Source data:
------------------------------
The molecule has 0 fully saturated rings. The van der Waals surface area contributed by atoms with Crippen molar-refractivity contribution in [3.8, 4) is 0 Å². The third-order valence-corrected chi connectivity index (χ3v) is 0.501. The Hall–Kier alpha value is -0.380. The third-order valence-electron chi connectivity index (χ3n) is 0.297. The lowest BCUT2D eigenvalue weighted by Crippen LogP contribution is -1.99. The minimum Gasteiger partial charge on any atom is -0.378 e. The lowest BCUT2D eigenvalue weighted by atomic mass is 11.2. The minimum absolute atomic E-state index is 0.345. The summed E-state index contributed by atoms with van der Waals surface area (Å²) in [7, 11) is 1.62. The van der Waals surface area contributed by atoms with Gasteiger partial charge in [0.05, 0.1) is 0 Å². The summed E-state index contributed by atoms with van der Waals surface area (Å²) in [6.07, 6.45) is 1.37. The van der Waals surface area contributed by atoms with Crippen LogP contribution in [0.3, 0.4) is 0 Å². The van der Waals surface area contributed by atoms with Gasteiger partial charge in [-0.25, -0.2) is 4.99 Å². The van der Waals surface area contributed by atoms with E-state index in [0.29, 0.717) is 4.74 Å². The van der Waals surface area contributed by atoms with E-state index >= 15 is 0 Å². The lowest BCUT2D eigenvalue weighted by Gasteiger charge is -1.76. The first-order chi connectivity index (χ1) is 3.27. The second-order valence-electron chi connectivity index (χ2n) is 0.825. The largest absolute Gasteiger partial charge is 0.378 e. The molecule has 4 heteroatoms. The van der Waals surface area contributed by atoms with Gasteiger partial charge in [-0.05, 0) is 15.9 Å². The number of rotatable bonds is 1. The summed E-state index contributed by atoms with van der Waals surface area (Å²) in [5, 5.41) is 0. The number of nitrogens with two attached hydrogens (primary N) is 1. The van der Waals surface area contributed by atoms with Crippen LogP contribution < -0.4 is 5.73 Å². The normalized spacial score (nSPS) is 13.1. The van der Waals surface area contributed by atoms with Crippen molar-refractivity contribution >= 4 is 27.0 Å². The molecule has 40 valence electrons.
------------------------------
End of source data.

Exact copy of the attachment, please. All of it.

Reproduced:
The molecule has 0 fully saturated rings. The van der Waals surface area contributed by atoms with Crippen molar-refractivity contribution in [3.8, 4) is 0 Å². The third-order valence-corrected chi connectivity index (χ3v) is 0.501. The Hall–Kier alpha value is -0.380. The third-order valence-electron chi connectivity index (χ3n) is 0.297. The lowest BCUT2D eigenvalue weighted by Crippen LogP contribution is -1.99. The minimum Gasteiger partial charge on any atom is -0.378 e. The lowest BCUT2D eigenvalue weighted by atomic mass is 11.2. The minimum absolute atomic E-state index is 0.345. The summed E-state index contributed by atoms with van der Waals surface area (Å²) in [7, 11) is 1.62. The van der Waals surface area contributed by atoms with Gasteiger partial charge in [0.05, 0.1) is 0 Å². The summed E-state index contributed by atoms with van der Waals surface area (Å²) in [6.07, 6.45) is 1.37. The van der Waals surface area contributed by atoms with Crippen LogP contribution in [0.3, 0.4) is 0 Å². The van der Waals surface area contributed by atoms with Gasteiger partial charge in [-0.25, -0.2) is 4.99 Å². The van der Waals surface area contributed by atoms with E-state index in [0.29, 0.717) is 4.74 Å². The van der Waals surface area contributed by atoms with E-state index >= 15 is 0 Å². The lowest BCUT2D eigenvalue weighted by Gasteiger charge is -1.76. The first-order chi connectivity index (χ1) is 3.27. The second-order valence-electron chi connectivity index (χ2n) is 0.825. The largest absolute Gasteiger partial charge is 0.378 e. The molecule has 4 heteroatoms. The van der Waals surface area contributed by atoms with Gasteiger partial charge in [-0.05, 0) is 15.9 Å². The number of rotatable bonds is 1. The summed E-state index contributed by atoms with van der Waals surface area (Å²) in [5, 5.41) is 0. The number of nitrogens with two attached hydrogens (primary N) is 1. The van der Waals surface area contributed by atoms with Crippen LogP contribution < -0.4 is 5.73 Å². The normalized spacial score (nSPS) is 13.1. The van der Waals surface area contributed by atoms with Crippen molar-refractivity contribution >= 4 is 27.0 Å². The molecule has 40 valence electrons.